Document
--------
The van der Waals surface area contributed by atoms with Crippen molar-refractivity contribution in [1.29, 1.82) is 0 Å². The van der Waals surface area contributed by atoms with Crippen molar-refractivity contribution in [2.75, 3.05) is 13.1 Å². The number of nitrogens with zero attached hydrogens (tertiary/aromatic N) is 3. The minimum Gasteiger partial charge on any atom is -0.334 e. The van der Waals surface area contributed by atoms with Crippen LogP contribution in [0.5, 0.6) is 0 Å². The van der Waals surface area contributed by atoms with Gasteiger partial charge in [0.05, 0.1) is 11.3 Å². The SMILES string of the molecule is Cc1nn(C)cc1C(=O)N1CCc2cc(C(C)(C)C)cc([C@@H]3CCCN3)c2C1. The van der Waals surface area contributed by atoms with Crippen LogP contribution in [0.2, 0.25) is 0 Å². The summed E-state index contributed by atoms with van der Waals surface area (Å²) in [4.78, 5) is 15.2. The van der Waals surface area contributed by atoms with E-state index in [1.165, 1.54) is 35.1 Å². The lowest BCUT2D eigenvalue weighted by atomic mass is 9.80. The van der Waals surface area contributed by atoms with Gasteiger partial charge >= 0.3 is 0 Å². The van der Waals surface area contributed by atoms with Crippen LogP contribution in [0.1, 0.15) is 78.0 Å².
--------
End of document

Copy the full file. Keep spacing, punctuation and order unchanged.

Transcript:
The van der Waals surface area contributed by atoms with Crippen molar-refractivity contribution in [1.29, 1.82) is 0 Å². The van der Waals surface area contributed by atoms with Crippen molar-refractivity contribution in [2.75, 3.05) is 13.1 Å². The number of nitrogens with zero attached hydrogens (tertiary/aromatic N) is 3. The minimum Gasteiger partial charge on any atom is -0.334 e. The van der Waals surface area contributed by atoms with Crippen LogP contribution in [0.5, 0.6) is 0 Å². The van der Waals surface area contributed by atoms with Gasteiger partial charge in [0.05, 0.1) is 11.3 Å². The SMILES string of the molecule is Cc1nn(C)cc1C(=O)N1CCc2cc(C(C)(C)C)cc([C@@H]3CCCN3)c2C1. The van der Waals surface area contributed by atoms with Crippen LogP contribution in [0.2, 0.25) is 0 Å². The summed E-state index contributed by atoms with van der Waals surface area (Å²) in [4.78, 5) is 15.2. The van der Waals surface area contributed by atoms with E-state index in [1.165, 1.54) is 35.1 Å². The lowest BCUT2D eigenvalue weighted by atomic mass is 9.80. The van der Waals surface area contributed by atoms with Gasteiger partial charge >= 0.3 is 0 Å². The van der Waals surface area contributed by atoms with Crippen LogP contribution in [0.1, 0.15) is 78.0 Å².